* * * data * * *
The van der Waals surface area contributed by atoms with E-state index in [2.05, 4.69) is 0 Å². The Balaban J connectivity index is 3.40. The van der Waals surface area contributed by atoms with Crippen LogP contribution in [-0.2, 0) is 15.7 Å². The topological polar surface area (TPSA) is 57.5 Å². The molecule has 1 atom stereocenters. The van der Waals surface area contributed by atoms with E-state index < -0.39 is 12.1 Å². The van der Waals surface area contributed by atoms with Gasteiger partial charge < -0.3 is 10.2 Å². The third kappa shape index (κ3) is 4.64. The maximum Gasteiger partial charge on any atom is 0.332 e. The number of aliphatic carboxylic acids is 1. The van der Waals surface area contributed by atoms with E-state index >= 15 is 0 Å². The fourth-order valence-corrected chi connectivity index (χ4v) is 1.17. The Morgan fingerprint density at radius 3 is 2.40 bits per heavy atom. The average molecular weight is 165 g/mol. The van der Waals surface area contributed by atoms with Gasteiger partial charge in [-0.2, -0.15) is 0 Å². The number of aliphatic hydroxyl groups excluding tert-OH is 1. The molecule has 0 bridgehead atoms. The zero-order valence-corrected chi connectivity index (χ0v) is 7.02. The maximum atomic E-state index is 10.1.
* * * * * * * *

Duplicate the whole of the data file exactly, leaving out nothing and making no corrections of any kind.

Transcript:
The van der Waals surface area contributed by atoms with E-state index in [2.05, 4.69) is 0 Å². The Balaban J connectivity index is 3.40. The van der Waals surface area contributed by atoms with Crippen LogP contribution in [-0.2, 0) is 15.7 Å². The topological polar surface area (TPSA) is 57.5 Å². The molecule has 1 atom stereocenters. The van der Waals surface area contributed by atoms with E-state index < -0.39 is 12.1 Å². The van der Waals surface area contributed by atoms with Gasteiger partial charge < -0.3 is 10.2 Å². The third kappa shape index (κ3) is 4.64. The maximum Gasteiger partial charge on any atom is 0.332 e. The number of aliphatic carboxylic acids is 1. The van der Waals surface area contributed by atoms with E-state index >= 15 is 0 Å². The fourth-order valence-corrected chi connectivity index (χ4v) is 1.17. The Morgan fingerprint density at radius 3 is 2.40 bits per heavy atom. The average molecular weight is 165 g/mol. The van der Waals surface area contributed by atoms with Gasteiger partial charge in [-0.2, -0.15) is 0 Å². The number of aliphatic hydroxyl groups excluding tert-OH is 1. The molecule has 0 bridgehead atoms. The zero-order valence-corrected chi connectivity index (χ0v) is 7.02. The maximum atomic E-state index is 10.1.